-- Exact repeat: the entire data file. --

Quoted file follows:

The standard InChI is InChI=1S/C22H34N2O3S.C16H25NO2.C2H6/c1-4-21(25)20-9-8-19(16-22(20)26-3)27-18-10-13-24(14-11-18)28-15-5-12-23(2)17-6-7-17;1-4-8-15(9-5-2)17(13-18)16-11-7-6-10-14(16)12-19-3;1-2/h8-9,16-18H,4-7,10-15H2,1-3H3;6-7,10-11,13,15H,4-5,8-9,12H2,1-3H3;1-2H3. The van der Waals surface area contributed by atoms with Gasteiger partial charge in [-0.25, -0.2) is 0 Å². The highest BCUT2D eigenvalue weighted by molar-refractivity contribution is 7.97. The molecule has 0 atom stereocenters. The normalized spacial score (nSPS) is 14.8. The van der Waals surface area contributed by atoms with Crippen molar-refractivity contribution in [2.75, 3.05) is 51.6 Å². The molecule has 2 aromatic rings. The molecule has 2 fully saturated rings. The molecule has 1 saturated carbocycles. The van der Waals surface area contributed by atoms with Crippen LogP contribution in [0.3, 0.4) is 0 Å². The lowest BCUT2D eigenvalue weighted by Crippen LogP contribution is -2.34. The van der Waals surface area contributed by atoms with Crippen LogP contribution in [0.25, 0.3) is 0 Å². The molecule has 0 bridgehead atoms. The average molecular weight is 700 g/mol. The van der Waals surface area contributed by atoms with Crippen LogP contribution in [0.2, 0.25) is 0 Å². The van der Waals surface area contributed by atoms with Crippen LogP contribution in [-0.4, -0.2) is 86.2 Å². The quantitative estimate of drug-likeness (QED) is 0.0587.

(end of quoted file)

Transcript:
The standard InChI is InChI=1S/C22H34N2O3S.C16H25NO2.C2H6/c1-4-21(25)20-9-8-19(16-22(20)26-3)27-18-10-13-24(14-11-18)28-15-5-12-23(2)17-6-7-17;1-4-8-15(9-5-2)17(13-18)16-11-7-6-10-14(16)12-19-3;1-2/h8-9,16-18H,4-7,10-15H2,1-3H3;6-7,10-11,13,15H,4-5,8-9,12H2,1-3H3;1-2H3. The van der Waals surface area contributed by atoms with Gasteiger partial charge in [-0.25, -0.2) is 0 Å². The highest BCUT2D eigenvalue weighted by molar-refractivity contribution is 7.97. The molecule has 0 atom stereocenters. The normalized spacial score (nSPS) is 14.8. The van der Waals surface area contributed by atoms with Crippen molar-refractivity contribution in [2.75, 3.05) is 51.6 Å². The molecule has 2 aromatic rings. The molecule has 2 fully saturated rings. The molecule has 1 saturated carbocycles. The van der Waals surface area contributed by atoms with Crippen LogP contribution in [0.3, 0.4) is 0 Å². The lowest BCUT2D eigenvalue weighted by Crippen LogP contribution is -2.34. The van der Waals surface area contributed by atoms with Crippen LogP contribution in [0.25, 0.3) is 0 Å². The molecule has 0 bridgehead atoms. The average molecular weight is 700 g/mol. The van der Waals surface area contributed by atoms with Crippen LogP contribution in [0.2, 0.25) is 0 Å². The van der Waals surface area contributed by atoms with Crippen LogP contribution in [-0.4, -0.2) is 86.2 Å². The quantitative estimate of drug-likeness (QED) is 0.0587.